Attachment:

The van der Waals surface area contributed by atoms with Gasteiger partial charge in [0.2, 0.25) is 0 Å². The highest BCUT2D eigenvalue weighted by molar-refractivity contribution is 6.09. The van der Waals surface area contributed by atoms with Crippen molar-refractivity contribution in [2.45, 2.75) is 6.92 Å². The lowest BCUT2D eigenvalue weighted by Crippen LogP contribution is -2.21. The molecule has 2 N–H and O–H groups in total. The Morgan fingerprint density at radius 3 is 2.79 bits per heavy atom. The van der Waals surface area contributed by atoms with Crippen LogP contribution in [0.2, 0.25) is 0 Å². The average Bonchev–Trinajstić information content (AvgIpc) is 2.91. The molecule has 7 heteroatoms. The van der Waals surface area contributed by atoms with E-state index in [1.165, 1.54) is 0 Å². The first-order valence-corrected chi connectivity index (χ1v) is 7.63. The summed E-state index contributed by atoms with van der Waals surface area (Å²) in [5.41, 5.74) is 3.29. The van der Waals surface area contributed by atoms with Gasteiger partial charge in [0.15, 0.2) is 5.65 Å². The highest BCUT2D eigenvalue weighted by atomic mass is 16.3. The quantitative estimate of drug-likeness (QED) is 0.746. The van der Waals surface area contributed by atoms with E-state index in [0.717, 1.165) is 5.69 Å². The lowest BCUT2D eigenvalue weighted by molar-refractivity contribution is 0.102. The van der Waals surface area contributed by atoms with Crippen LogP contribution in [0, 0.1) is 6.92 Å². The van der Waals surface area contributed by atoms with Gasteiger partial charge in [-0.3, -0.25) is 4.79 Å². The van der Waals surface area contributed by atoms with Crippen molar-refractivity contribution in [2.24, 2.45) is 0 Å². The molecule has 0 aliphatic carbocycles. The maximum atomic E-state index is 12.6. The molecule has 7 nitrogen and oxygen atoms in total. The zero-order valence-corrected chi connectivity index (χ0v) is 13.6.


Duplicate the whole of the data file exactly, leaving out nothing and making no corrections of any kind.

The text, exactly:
The van der Waals surface area contributed by atoms with Gasteiger partial charge in [0.2, 0.25) is 0 Å². The highest BCUT2D eigenvalue weighted by molar-refractivity contribution is 6.09. The van der Waals surface area contributed by atoms with Crippen molar-refractivity contribution in [2.45, 2.75) is 6.92 Å². The lowest BCUT2D eigenvalue weighted by Crippen LogP contribution is -2.21. The molecule has 2 N–H and O–H groups in total. The Morgan fingerprint density at radius 3 is 2.79 bits per heavy atom. The van der Waals surface area contributed by atoms with Crippen LogP contribution in [0.2, 0.25) is 0 Å². The average Bonchev–Trinajstić information content (AvgIpc) is 2.91. The molecule has 7 heteroatoms. The van der Waals surface area contributed by atoms with E-state index in [1.165, 1.54) is 0 Å². The first-order valence-corrected chi connectivity index (χ1v) is 7.63. The summed E-state index contributed by atoms with van der Waals surface area (Å²) in [5.41, 5.74) is 3.29. The van der Waals surface area contributed by atoms with Gasteiger partial charge in [0.15, 0.2) is 5.65 Å². The highest BCUT2D eigenvalue weighted by atomic mass is 16.3. The quantitative estimate of drug-likeness (QED) is 0.746. The van der Waals surface area contributed by atoms with E-state index in [0.717, 1.165) is 5.69 Å². The lowest BCUT2D eigenvalue weighted by molar-refractivity contribution is 0.102. The van der Waals surface area contributed by atoms with Crippen LogP contribution in [0, 0.1) is 6.92 Å². The van der Waals surface area contributed by atoms with Gasteiger partial charge in [-0.3, -0.25) is 4.79 Å². The van der Waals surface area contributed by atoms with Crippen molar-refractivity contribution in [2.24, 2.45) is 0 Å². The molecule has 0 aliphatic carbocycles. The maximum atomic E-state index is 12.6. The molecule has 7 nitrogen and oxygen atoms in total. The zero-order valence-corrected chi connectivity index (χ0v) is 13.6.